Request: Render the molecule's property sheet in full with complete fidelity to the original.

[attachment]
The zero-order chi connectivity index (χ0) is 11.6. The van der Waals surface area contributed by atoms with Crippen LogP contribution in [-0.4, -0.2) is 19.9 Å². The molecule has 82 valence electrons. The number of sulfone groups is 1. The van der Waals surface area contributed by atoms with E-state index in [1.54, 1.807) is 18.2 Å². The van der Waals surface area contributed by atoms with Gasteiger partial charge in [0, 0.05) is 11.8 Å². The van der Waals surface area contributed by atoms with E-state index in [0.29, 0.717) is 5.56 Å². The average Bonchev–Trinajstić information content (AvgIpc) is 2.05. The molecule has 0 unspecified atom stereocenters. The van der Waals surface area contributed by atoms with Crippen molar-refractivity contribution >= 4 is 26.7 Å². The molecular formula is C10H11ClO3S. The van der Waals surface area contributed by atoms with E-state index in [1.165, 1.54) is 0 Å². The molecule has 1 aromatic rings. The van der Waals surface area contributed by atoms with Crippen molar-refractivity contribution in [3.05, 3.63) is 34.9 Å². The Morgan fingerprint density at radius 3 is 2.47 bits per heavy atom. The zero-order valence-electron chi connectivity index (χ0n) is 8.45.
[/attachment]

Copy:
The zero-order chi connectivity index (χ0) is 11.6. The van der Waals surface area contributed by atoms with Crippen LogP contribution in [-0.4, -0.2) is 19.9 Å². The molecule has 82 valence electrons. The number of sulfone groups is 1. The van der Waals surface area contributed by atoms with E-state index in [1.54, 1.807) is 18.2 Å². The van der Waals surface area contributed by atoms with Gasteiger partial charge in [0, 0.05) is 11.8 Å². The van der Waals surface area contributed by atoms with E-state index in [0.29, 0.717) is 5.56 Å². The average Bonchev–Trinajstić information content (AvgIpc) is 2.05. The molecule has 0 unspecified atom stereocenters. The van der Waals surface area contributed by atoms with Crippen molar-refractivity contribution >= 4 is 26.7 Å². The molecular formula is C10H11ClO3S. The van der Waals surface area contributed by atoms with E-state index in [1.165, 1.54) is 0 Å². The molecule has 1 aromatic rings. The van der Waals surface area contributed by atoms with Crippen molar-refractivity contribution in [3.05, 3.63) is 34.9 Å². The Morgan fingerprint density at radius 3 is 2.47 bits per heavy atom. The zero-order valence-electron chi connectivity index (χ0n) is 8.45.